Louise Milligan has done an excellent job of researching the story of how the Catholic Church in Australia has responded to allegations of child sex abuse by members of the clergy. It is great to have all of this detail in once place and set out in social and historical context.
Leaving aside the allegations against George Pell – the courts will make their determinations – and considering the sheer volume of abuse: 4,444 people alleging they were abused, 1,880 alleged perpetrators across 93 church organisations. It is a staggering indictment of the moral failure of one of the largest religious institutions in Australia. The scale of abuse uncovered in the Catholic Church dwarfs that associated with other religious and secular organisations that have been investigated by the Royal Commission.
New call for mandatory reporting after Catholic Church in Australia admits “devastating” scale of child abuse https://t.co/v3j1b6Rm15— Secularism UK (@NatSecSoc) April 19, 2017
The Catholic Church in Australia has spent millions of dollars in legal fees defending itself and millions more in payments to survivors. But, as Milligan points out, the lawyers have got more money from the Church than the victims of alleged abuse. And getting that compensation hasn’t been easy. The Church – for most of that time under George Pell’s leadership – has resisted claims from survivors; fought them, lied, threatened and cajoled. It has not taken the moral high ground and owned up to the horror its clergy inflicted on children – average age around 11 – who were supposed to be the lambs of God.
Speaking of the moral high ground, when the charges against Pell were announced, a number of people immediately came to his side, claiming that he was a good man, and that the allegations against him were the result of vindictiveness and were all about trying to tear down a great man. I’m not going to canvas those arguments here, you can find the trail online without my help. However, I will note, having refreshed my memory of events with Milligan’s book, the characters who came forward to defend Pell – and incidentally, trash the reputations of his accusers, thereby prejudging matters now sub judice – are people who have defended Pell for the past 20 years. Their ties to Pell, to the Catholic Church and to the elite circles in which Pell conducts his social life are lifelong and deep. Their defence of Pell is unjustifiable; not just because of what’s alleged against him directly, but because of the long history of him covering up abuse, bullying survivors and generally being an ecclesiastical arsehat.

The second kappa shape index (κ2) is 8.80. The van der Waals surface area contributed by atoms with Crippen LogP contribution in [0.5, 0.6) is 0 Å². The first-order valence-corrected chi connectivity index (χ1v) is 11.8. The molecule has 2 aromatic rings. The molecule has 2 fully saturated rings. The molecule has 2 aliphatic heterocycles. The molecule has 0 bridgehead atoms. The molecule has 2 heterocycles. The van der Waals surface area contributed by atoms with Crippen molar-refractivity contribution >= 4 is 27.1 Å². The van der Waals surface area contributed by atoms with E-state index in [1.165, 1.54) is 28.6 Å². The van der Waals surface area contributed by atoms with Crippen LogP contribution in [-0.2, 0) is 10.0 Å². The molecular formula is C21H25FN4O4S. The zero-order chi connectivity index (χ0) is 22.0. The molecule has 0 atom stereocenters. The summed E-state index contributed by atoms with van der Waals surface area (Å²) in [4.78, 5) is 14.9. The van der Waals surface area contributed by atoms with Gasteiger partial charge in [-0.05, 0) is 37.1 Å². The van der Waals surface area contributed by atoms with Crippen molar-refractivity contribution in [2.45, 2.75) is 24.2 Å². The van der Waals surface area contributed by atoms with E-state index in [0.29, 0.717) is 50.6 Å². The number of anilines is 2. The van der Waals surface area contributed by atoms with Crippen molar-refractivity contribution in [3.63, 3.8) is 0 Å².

While Cardinal Pell may well, one day, be a defendant in a trial for his liberty; he will have his day in court (unless his expensive legal team can get the case thrown out). He will get to see justice served. However, the same cannot be said for the many victims of priestly abuse.
Pell is a giant in the Catholic Church – number three in the Vatican hierarchy – and his high profile will ensure that his trial (if it proceeds) will be a media circus. But, in the end, Pell is only one man.
The breadth and depth of the abuse within the Catholic Church is greater than one man.
Whatever the outcome in the looming legal drama that will unfold over coming months (perhaps years), the damage to the victims and the survivors will remain as a potent stain on the reputation of the Catholic Church in Australia.
This is the important take-out message from Louise Milligan’s powerful and distressing book.
I will let her have the final word:
'Sometimes the tell is not so much in a single bombshell [such as the allegations against George Pell (MH)], but in the drip, drip, drip of bitchy asides, spectacularly insensitive legal letters, the revelations of just how much money went to lawyers defending this whole damn mess and obstructing anyone who tried to get justice.'
This work is licensed under a Creative Commons Attribution-NonCommercial-NoDerivs 3.0 Australia License